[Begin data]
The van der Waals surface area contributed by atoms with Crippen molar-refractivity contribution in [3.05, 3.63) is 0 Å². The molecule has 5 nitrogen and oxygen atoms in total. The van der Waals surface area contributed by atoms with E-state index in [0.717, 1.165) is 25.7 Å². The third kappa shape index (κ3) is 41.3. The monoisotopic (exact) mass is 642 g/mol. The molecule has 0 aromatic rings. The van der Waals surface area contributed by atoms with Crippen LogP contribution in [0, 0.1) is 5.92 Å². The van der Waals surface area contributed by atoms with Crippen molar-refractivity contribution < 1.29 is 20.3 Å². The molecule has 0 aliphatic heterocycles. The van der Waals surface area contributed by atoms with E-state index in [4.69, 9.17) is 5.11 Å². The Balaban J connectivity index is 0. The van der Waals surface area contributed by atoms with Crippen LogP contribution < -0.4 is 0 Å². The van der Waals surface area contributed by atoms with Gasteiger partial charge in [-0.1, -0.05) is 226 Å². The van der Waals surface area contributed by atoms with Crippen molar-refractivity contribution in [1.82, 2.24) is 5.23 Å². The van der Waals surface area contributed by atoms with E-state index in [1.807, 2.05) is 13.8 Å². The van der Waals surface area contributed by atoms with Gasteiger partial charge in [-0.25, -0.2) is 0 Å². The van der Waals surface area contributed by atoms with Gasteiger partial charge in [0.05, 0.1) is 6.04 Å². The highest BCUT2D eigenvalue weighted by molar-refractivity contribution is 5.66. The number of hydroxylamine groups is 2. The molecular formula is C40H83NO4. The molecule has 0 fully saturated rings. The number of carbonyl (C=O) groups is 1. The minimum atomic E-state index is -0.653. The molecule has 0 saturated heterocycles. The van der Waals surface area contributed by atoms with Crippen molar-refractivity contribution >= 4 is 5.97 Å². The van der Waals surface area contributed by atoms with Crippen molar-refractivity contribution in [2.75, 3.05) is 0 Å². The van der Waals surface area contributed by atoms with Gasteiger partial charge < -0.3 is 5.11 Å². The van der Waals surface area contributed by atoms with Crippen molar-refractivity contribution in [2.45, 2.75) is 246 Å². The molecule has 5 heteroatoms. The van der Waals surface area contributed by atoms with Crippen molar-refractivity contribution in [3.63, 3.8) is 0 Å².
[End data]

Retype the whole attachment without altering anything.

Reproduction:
The van der Waals surface area contributed by atoms with Crippen molar-refractivity contribution in [3.05, 3.63) is 0 Å². The molecule has 5 nitrogen and oxygen atoms in total. The van der Waals surface area contributed by atoms with E-state index in [0.717, 1.165) is 25.7 Å². The third kappa shape index (κ3) is 41.3. The monoisotopic (exact) mass is 642 g/mol. The molecule has 0 aromatic rings. The van der Waals surface area contributed by atoms with Crippen LogP contribution in [0, 0.1) is 5.92 Å². The van der Waals surface area contributed by atoms with Crippen molar-refractivity contribution < 1.29 is 20.3 Å². The molecule has 0 aliphatic heterocycles. The van der Waals surface area contributed by atoms with E-state index in [4.69, 9.17) is 5.11 Å². The Balaban J connectivity index is 0. The van der Waals surface area contributed by atoms with Crippen LogP contribution < -0.4 is 0 Å². The van der Waals surface area contributed by atoms with Gasteiger partial charge in [-0.1, -0.05) is 226 Å². The van der Waals surface area contributed by atoms with Crippen molar-refractivity contribution in [1.82, 2.24) is 5.23 Å². The van der Waals surface area contributed by atoms with E-state index in [1.807, 2.05) is 13.8 Å². The van der Waals surface area contributed by atoms with Gasteiger partial charge in [-0.25, -0.2) is 0 Å². The van der Waals surface area contributed by atoms with Gasteiger partial charge in [0.05, 0.1) is 6.04 Å². The highest BCUT2D eigenvalue weighted by molar-refractivity contribution is 5.66. The number of hydroxylamine groups is 2. The molecular formula is C40H83NO4. The molecule has 0 fully saturated rings. The number of carbonyl (C=O) groups is 1. The minimum atomic E-state index is -0.653. The molecule has 0 saturated heterocycles. The van der Waals surface area contributed by atoms with Crippen molar-refractivity contribution >= 4 is 5.97 Å². The van der Waals surface area contributed by atoms with Crippen molar-refractivity contribution in [2.75, 3.05) is 0 Å². The van der Waals surface area contributed by atoms with Gasteiger partial charge < -0.3 is 5.11 Å². The van der Waals surface area contributed by atoms with Crippen molar-refractivity contribution in [2.45, 2.75) is 246 Å². The molecule has 5 heteroatoms. The van der Waals surface area contributed by atoms with Crippen molar-refractivity contribution in [3.63, 3.8) is 0 Å².